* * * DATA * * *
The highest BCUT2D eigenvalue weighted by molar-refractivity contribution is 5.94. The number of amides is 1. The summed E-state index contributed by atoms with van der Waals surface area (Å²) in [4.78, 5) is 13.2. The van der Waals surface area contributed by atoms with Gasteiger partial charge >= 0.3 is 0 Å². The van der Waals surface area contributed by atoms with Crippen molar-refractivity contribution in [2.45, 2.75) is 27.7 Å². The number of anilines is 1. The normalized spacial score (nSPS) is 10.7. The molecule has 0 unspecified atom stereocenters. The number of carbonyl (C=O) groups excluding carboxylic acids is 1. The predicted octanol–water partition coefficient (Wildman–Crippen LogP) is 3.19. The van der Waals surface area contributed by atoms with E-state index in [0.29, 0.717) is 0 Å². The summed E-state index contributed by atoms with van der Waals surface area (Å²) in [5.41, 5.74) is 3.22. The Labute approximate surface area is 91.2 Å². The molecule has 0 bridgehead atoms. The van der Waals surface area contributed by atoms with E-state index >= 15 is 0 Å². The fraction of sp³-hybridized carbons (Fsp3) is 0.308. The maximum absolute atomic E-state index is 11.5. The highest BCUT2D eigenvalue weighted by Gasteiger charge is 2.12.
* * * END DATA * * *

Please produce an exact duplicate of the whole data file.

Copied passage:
The highest BCUT2D eigenvalue weighted by molar-refractivity contribution is 5.94. The number of amides is 1. The summed E-state index contributed by atoms with van der Waals surface area (Å²) in [4.78, 5) is 13.2. The van der Waals surface area contributed by atoms with Gasteiger partial charge >= 0.3 is 0 Å². The van der Waals surface area contributed by atoms with Crippen molar-refractivity contribution in [2.45, 2.75) is 27.7 Å². The number of anilines is 1. The normalized spacial score (nSPS) is 10.7. The molecule has 0 unspecified atom stereocenters. The number of carbonyl (C=O) groups excluding carboxylic acids is 1. The predicted octanol–water partition coefficient (Wildman–Crippen LogP) is 3.19. The van der Waals surface area contributed by atoms with E-state index in [0.29, 0.717) is 0 Å². The summed E-state index contributed by atoms with van der Waals surface area (Å²) in [5.41, 5.74) is 3.22. The Labute approximate surface area is 91.2 Å². The molecule has 0 bridgehead atoms. The van der Waals surface area contributed by atoms with E-state index >= 15 is 0 Å². The fraction of sp³-hybridized carbons (Fsp3) is 0.308. The maximum absolute atomic E-state index is 11.5. The highest BCUT2D eigenvalue weighted by Gasteiger charge is 2.12.